Before starting to build out a website, you can hope to have a good knowledge base about the customers’ needs, and with that knowledge, we ask ourselves questions. Is the client going to maintain the site after we build it? How many pages will the website be? What kind of special features has the client requested? I could probably list over 1,000 questions, but to save time, I will focus on our website that we recently re-designed.
What’s the best way to develop a website?
The best way to develop a website is to weigh your options. I chose to use the CMS WordPress to build our website, which I believed would fit our specific needs, such as; templating, blogging, use of plugins, and easy client use (ourselves).
I chose WordPress. Now what? Do I purchase a premium theme, use a free theme or build a custom one? If I get the option, I will always choose to build a custom theme. Premium and free themes can often be bloated with features and plugins you don’t need, and these can end up slowing down your website. When you build a custom theme, you get exactly what you want and nothing more. At Oyova, our designer creates mockups/style guides, and I develop them. If we were to use an already built theme, we would be “unstyling” the theme and restyling it towards our design. This can cause an unnecessary amount of work and can even be “hacky” at times when you are changing an already-styled theme. For our website, I decided to create a custom theme.
Assuming everything is ready from a copy and design standpoint. I set up a dev server on my local machine using XAMPP and decided on my workflow. For this specific project, I used Gulp.JS, which is essentially a task-runner using Node.JS.
What is Xampp?
Xampp is an open-source, cross-platform web server solution stack package developed by Apache Friends, consisting mainly of the Apache HTTP Server, MariaDB database, and interpreters for scripts written in the PHP and Perl programming languages. It essentially allows me to run a web server on my local PC.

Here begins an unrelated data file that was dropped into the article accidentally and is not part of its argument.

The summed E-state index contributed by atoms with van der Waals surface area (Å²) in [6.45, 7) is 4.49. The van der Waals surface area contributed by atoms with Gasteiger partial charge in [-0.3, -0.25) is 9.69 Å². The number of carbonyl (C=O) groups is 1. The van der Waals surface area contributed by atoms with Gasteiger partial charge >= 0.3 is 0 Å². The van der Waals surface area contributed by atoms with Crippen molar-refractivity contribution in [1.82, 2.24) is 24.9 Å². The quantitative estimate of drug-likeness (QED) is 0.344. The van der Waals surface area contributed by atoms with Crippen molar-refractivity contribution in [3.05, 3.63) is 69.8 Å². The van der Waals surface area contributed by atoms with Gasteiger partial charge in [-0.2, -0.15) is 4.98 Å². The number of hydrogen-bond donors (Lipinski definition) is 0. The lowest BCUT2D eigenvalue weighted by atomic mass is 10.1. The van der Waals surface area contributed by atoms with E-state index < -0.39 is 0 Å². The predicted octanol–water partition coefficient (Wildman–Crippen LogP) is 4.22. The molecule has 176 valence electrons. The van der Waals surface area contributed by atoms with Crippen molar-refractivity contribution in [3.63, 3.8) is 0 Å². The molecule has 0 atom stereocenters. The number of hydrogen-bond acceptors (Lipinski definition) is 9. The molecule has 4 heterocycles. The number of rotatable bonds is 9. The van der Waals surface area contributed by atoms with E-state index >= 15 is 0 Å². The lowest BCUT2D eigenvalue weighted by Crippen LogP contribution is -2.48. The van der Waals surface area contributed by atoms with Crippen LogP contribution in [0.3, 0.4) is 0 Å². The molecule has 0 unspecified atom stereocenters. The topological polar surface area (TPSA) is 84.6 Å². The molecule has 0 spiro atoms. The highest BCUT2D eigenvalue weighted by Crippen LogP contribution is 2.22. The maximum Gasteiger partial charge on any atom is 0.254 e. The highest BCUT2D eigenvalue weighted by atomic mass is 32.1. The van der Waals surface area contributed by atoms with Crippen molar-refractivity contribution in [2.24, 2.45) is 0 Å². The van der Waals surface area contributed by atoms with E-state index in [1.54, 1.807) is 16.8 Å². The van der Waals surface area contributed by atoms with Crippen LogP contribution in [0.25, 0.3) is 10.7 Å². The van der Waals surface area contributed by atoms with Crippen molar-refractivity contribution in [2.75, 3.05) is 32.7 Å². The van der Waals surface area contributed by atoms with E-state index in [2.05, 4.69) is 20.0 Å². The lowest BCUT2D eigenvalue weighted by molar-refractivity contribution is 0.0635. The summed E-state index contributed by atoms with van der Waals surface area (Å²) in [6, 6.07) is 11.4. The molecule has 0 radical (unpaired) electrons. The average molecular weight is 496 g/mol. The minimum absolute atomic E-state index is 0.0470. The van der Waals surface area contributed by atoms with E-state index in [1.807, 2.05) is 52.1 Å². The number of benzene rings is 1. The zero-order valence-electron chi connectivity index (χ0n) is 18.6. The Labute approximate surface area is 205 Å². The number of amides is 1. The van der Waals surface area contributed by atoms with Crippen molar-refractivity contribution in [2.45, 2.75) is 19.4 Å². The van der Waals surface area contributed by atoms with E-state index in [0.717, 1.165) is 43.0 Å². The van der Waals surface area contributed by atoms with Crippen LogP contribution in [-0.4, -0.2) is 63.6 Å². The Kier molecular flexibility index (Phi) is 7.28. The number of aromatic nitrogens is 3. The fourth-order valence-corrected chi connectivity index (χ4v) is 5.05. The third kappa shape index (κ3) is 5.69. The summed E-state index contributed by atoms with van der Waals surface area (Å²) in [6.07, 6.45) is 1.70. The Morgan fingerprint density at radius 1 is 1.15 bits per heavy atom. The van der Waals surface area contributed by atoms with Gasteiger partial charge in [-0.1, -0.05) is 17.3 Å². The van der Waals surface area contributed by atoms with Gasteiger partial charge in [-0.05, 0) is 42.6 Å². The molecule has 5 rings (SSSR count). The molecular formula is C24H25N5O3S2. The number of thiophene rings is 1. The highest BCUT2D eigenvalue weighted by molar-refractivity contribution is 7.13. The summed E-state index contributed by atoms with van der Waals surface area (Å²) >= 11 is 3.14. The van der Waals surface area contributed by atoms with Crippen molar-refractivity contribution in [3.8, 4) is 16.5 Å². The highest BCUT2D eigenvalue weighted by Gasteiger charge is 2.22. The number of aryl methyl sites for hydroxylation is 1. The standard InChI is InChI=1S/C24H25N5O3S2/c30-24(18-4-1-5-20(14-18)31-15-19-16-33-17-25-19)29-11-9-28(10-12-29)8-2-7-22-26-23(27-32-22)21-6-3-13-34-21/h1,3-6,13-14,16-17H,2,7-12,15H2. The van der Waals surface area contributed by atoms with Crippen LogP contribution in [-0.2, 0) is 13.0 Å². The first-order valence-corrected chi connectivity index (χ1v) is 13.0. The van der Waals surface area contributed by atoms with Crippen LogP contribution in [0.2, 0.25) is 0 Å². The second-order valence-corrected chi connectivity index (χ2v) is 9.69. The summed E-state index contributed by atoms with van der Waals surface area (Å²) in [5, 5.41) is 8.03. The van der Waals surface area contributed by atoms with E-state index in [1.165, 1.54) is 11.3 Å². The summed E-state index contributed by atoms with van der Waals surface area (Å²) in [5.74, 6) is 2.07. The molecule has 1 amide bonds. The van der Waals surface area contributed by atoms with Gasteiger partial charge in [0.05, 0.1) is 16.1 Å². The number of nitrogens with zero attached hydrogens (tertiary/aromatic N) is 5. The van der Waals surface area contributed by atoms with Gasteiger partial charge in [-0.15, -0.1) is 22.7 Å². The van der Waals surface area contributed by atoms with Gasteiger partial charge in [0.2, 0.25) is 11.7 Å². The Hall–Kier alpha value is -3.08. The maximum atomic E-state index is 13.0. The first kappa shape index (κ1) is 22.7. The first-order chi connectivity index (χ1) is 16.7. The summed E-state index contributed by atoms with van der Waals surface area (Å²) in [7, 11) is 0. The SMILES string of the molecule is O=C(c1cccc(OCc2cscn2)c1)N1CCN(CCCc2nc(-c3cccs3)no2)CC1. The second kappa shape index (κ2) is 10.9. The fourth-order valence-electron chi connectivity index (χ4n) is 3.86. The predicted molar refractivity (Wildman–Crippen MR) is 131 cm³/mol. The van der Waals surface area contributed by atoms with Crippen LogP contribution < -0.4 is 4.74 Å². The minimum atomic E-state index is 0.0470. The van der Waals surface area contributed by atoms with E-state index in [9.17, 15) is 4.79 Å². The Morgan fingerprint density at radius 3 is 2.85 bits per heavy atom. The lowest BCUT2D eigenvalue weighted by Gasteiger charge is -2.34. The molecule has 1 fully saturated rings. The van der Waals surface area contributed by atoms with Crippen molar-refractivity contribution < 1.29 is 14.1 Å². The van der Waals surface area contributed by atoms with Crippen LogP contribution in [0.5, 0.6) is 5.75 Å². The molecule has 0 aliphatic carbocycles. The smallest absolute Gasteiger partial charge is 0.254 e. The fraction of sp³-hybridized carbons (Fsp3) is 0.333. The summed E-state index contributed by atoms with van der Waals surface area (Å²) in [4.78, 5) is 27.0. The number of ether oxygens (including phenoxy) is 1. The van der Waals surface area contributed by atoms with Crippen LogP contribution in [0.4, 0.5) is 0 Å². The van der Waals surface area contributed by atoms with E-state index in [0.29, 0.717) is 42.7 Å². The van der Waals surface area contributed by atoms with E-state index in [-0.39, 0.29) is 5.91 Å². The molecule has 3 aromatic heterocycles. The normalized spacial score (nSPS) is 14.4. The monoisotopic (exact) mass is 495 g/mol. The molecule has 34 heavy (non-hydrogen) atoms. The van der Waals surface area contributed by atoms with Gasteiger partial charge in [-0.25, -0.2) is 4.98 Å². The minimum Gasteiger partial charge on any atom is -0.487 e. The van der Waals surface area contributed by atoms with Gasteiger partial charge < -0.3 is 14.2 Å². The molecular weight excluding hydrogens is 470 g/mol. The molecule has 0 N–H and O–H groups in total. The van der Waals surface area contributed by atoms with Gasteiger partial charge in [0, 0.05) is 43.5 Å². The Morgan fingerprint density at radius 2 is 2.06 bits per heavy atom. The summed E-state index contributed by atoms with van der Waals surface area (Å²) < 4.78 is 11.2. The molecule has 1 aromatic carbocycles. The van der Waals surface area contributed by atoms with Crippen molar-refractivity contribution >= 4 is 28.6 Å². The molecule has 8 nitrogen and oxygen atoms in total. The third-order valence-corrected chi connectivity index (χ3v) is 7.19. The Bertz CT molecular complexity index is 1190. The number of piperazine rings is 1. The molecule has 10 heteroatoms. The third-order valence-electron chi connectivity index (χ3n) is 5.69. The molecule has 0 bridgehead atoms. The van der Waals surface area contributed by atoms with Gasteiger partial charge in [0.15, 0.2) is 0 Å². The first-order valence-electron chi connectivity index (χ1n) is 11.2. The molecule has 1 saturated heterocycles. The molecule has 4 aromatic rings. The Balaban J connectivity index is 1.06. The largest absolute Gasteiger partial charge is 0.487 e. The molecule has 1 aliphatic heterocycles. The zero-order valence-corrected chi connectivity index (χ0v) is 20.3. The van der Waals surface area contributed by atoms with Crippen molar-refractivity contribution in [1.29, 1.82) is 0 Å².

What does Gulp.js do?
Node.sj is an open-source, cross-platform runtime environment for developing server-side Web applications.
The last thing to decide on is what preprocessor to use for my CSS. The debate is usually between LESS and Sass. To not bore you to death, here’s a good article on which one is better: https://css-tricks.com/sass-vs-less/, and I chose Sass for our website redesign.
After all those decisions have been made, now comes the easy part: actually building the website. After the dev site is ready and I have my workflow working properly, I start to build the website off of the mockups and style guides.
Before you know it, you’ve built out the entire site, and it’s ready to go live. Told you that was easy, right? Wrong. You’re most likely going to run into issues as you build out the website, rarely technical, usually bureaucratical. The client sent an email last night saying they would prefer the design for the contact page to look like this awesome website a friend showed them. Well, you already built out the contact page from the mock-up that was approved by the client! Time to start that page over again. Other times the design doesn’t always translate to an actual web page, and you have to discuss with the designer a way to find a workaround.
I think the best way to develop a website is to plan for the specific client, customer, and needs. Once all the kinks are worked out (and the website is finished and it’s been approved), I then package the website and move it to the live production server.
Check out one of our web development case studies.